Imagined Fronts: The Great War and Global Media
Imagined Fronts: The Great War and Global Media explores how the media spectacle we live in had its origins in World War I and the burgeoning mediascape of posters, photography, cinema, illustrated newspapers, and ephemera that made it the first global media war.
This book examines the war through paintings, sculpture, posters, photographs, film stills, and the graphic arts, showing how it affected the arts between 1914 and 1930, and the role of media in constructing a global "imagined community" that could be accepted as part of the war effort.
How did the media and artists imagine a war encompassing the entire world? Combatants included forces from Australia, Canada, Asia, the Middle East, and Africa, as well as racially and ethnically diverse American and Indigenous peoples, including Māori, First Peoples, and Choctaw “code talkers.”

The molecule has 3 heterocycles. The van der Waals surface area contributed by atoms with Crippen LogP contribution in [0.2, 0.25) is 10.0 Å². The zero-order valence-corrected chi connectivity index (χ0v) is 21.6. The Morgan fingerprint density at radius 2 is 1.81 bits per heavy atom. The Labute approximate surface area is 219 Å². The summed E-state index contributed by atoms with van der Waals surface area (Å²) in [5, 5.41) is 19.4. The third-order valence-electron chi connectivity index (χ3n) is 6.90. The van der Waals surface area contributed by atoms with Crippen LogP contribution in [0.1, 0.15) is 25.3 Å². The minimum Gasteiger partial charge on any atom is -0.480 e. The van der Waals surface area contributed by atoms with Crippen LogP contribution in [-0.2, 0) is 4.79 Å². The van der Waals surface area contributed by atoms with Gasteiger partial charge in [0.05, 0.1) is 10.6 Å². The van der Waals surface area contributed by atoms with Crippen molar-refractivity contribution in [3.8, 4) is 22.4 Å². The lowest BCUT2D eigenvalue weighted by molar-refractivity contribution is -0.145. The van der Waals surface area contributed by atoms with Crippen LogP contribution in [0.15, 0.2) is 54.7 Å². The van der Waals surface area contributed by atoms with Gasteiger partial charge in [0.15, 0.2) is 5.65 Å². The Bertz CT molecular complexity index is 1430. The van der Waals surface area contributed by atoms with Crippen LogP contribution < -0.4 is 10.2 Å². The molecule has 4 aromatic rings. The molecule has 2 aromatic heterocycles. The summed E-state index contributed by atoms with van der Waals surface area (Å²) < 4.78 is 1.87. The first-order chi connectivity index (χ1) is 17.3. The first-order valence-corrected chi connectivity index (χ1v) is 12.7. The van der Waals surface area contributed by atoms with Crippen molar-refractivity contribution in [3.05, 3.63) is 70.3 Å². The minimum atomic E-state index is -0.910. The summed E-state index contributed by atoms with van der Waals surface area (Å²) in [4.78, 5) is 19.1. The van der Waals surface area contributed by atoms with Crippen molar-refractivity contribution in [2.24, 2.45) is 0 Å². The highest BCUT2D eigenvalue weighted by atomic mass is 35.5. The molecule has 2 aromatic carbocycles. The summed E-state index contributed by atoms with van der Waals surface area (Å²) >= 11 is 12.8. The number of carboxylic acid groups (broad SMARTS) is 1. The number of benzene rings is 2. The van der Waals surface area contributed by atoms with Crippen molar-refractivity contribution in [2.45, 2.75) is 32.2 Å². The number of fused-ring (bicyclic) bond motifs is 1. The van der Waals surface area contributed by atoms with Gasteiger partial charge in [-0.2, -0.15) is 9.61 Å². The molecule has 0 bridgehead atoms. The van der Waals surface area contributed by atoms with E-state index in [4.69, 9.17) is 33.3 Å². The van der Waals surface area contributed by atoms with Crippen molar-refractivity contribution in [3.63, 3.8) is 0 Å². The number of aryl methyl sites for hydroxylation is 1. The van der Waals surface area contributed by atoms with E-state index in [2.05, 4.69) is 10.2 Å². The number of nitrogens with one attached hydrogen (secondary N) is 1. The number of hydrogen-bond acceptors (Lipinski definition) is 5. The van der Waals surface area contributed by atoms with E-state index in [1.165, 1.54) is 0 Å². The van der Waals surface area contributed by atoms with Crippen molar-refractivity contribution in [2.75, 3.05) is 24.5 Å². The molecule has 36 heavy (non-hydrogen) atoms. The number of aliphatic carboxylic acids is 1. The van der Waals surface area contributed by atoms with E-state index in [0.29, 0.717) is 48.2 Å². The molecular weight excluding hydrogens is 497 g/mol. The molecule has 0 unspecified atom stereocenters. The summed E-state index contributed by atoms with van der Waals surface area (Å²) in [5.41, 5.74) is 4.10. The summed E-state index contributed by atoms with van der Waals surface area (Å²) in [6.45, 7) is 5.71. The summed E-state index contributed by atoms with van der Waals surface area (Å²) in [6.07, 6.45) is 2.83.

Imagined Fronts will consider how the media mobilized the masses, imagined the battlefield, facilitated the global war, and contained the aftermath.
With some 200 objects by artists, war photographers, filmmakers, and soldiers from across several continents, Imagined Fronts will explore the intermingling of mass media and the artistic imagination.
Artists include: Johannes Baader, Ernst Barlach, Max Beckmann, George Bellows, Edith Collier, Raymond Desvarreux, Otto Dix, Raoul Dufy, Lyonel Feininger, Natalia Goncharova, George Grosz, Mary Riter Hamilton, Hannah Höch, Willy Jaeckel, Kathe Kollwitz, Percy Wyndham Lewis, Filippo Tommaso Marinetti, Moriz Melzer, et al.
- 224 pages, 8.25 x 11.75 inches
- 216 color illustrations